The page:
After months of wrangling, New York's verdict is in.
The New York Daily News reports:
City officials have moved to ban a rabbi suspected of infecting infants with herpes from performing an ancient circumcision rite, prompting religious Jewish leaders to plead with Mayor Bloomberg to intervene.
Bloomberg sat down at City Hall yesterday with dozens of ultra-Orthodox rabbis, who said they are concerned that such a ban would set a bad precedent, according to several people at the meeting.
The mayor "basically accepted a suggestion that the time should be given for both sides to sit down and iron this thing out," said Rabbi David Niederman, who praised Bloomberg.
But several sources said the mayor promised that the city would never ban a religious practice outright - but also held firm that he "has an obligation" to uphold laws.
The Daily News first reported in February that the city Health Department was investigating whether Rockland County-based Rabbi Yitzchok Fischer gave herpes to a baby through the practice of metzizah b'peh - in which the rabbi uses his mouth to suck blood from the circumcision wound. The baby later died.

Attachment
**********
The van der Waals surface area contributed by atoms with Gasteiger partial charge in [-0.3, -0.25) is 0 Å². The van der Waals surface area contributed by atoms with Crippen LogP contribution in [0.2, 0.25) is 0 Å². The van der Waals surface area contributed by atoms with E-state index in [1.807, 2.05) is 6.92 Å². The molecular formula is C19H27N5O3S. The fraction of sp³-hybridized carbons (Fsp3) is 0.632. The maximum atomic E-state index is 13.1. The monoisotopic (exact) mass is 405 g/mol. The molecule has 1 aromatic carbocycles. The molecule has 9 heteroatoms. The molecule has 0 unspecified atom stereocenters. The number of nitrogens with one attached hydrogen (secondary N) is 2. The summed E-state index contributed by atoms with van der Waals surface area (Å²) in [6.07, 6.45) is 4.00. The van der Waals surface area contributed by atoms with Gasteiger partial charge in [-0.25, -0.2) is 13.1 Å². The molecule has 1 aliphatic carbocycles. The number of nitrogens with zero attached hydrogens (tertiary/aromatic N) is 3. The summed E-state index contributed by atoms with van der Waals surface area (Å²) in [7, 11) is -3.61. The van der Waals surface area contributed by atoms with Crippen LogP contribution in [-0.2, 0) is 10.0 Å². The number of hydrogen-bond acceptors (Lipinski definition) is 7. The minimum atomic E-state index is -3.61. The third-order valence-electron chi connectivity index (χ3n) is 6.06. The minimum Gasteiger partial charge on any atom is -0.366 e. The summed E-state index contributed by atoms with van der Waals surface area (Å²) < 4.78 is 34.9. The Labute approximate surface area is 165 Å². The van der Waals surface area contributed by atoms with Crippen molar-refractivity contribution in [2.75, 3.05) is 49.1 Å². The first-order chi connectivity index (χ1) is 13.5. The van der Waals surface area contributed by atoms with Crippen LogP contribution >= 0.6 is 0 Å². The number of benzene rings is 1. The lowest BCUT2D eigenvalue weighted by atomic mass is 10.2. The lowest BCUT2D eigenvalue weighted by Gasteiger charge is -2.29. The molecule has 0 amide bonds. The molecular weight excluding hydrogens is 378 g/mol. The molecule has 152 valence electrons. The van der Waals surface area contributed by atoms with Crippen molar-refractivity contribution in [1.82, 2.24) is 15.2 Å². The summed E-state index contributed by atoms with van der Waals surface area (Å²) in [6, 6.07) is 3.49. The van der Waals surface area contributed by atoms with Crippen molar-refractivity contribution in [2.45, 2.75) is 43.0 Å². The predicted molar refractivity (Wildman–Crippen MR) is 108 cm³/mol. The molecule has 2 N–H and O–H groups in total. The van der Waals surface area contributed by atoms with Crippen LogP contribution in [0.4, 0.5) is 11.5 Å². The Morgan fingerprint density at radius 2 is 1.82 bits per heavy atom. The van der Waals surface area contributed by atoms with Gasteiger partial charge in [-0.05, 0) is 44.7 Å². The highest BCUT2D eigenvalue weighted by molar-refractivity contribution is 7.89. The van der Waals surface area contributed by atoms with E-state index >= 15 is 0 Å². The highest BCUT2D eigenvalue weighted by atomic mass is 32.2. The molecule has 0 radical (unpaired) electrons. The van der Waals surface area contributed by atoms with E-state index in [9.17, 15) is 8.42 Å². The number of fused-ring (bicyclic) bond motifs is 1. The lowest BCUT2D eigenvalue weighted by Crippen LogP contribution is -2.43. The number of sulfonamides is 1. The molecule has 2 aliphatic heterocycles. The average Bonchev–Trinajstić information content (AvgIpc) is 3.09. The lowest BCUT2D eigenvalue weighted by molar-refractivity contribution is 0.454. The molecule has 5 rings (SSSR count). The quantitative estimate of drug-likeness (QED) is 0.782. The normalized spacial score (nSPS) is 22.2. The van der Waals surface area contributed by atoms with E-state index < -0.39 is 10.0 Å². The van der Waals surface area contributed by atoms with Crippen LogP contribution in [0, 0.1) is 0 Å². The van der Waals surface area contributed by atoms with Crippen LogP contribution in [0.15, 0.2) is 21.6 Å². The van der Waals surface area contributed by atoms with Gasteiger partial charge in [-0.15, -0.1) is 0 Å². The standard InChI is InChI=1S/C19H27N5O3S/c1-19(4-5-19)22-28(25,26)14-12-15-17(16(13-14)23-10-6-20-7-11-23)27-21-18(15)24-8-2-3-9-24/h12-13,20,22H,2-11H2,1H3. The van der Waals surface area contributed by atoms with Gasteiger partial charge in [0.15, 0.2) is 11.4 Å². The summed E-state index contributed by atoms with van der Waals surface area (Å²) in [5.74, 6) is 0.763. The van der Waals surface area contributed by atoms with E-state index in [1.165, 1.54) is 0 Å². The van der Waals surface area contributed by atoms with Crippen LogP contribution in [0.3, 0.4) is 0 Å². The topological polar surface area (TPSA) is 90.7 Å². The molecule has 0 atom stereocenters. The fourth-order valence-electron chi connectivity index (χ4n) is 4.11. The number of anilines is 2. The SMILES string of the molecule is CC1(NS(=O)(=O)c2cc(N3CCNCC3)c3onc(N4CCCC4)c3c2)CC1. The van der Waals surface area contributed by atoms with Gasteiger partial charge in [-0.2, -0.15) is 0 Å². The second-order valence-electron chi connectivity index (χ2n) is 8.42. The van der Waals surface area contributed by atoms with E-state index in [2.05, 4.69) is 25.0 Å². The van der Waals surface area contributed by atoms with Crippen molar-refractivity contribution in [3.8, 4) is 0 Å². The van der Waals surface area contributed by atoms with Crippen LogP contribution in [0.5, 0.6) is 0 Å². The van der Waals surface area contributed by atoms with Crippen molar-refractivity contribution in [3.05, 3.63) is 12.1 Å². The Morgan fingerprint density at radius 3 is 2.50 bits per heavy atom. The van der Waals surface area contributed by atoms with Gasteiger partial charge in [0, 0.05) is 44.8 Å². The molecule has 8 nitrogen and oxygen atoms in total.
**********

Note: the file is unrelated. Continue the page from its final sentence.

On Aug. 1, the Health Department sent Fischer's lawyer a draft of an order banning the rabbi from performing metzizah b'peh in the city, officials said. Fischer has until next week to respond.
But the threat of such an order alarmed the ultrareligious community.
The controversy is still roiling at a time when Bloomberg, who has had a somewhat strained relationship with the Orthodox community, is looking to repair things before the November election.